People with Alzheimer’s at greater risk from head injuries


People with Alzheimer’s disease are 30% more likely to experience head injuries and 50% more likely to experience traumatic brain injuries than those who don’t have the disease, a recent study from University of Eastern Finland shows.

This is the first study that has assessed the incidence of head and traumatic brain injuries among people with Alzheimer’s. Falls are the most common cause of head injuries in older adults, and those with Alzheimer’s are known to have a higher risk of falling. The findings of this study highlight the importance of fall prevention, as head injuries can shorten the life expectancy and deteriorate functional capacity. When people with Alzheimer’s experience head injuries, this can dramatically reduce their ability to perform daily tasks and live independently, even at early stages of the disease.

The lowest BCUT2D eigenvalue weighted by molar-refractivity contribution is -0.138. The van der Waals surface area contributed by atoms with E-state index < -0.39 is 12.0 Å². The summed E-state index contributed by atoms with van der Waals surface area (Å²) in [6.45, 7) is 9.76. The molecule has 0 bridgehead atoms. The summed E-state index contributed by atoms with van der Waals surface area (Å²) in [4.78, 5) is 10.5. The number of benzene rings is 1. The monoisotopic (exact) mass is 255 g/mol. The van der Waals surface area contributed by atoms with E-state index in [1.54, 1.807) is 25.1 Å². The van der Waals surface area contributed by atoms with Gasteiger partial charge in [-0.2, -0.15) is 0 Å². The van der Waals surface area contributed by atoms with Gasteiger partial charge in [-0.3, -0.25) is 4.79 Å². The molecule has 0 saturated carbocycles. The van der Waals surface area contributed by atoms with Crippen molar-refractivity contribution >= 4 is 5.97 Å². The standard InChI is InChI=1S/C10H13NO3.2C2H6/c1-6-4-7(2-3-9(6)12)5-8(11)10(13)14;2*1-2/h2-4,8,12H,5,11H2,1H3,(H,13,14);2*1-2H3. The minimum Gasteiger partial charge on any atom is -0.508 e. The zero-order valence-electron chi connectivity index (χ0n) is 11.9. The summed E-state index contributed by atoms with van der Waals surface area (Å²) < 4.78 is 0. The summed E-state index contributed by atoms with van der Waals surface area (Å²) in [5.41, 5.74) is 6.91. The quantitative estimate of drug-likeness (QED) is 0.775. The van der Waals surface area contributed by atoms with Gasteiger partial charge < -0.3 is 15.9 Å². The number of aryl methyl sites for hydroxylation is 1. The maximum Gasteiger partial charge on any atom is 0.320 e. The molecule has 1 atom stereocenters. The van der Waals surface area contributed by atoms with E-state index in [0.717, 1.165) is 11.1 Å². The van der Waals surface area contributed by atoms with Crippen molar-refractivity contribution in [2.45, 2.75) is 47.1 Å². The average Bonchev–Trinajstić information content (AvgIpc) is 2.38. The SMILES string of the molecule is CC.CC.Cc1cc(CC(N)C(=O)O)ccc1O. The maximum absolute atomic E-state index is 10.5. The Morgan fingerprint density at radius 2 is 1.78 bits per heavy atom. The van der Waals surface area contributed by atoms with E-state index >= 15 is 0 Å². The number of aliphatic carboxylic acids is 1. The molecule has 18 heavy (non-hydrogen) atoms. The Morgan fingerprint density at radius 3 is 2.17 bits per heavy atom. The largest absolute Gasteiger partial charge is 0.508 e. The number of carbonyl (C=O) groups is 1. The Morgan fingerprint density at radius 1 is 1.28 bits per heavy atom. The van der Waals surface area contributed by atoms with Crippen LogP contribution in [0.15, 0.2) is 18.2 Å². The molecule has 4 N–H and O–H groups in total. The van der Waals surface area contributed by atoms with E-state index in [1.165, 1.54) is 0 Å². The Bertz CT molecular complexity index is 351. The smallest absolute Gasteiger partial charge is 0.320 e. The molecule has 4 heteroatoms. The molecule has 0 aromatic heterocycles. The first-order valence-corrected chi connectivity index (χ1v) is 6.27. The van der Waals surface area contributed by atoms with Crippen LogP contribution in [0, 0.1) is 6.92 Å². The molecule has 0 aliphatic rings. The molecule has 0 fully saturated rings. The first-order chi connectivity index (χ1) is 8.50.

The study included all ‘community-dwelling’ people who received an Alzheimer’s disease diagnosis in Finland between 2005 and 2011. From the overall cohort, 67,172 persons without a previous head injury were selected for the study. For comparison, a matching person with neither Alzheimer’s disease nor a previous head injury was identified with respect to age, sex and university hospital district.

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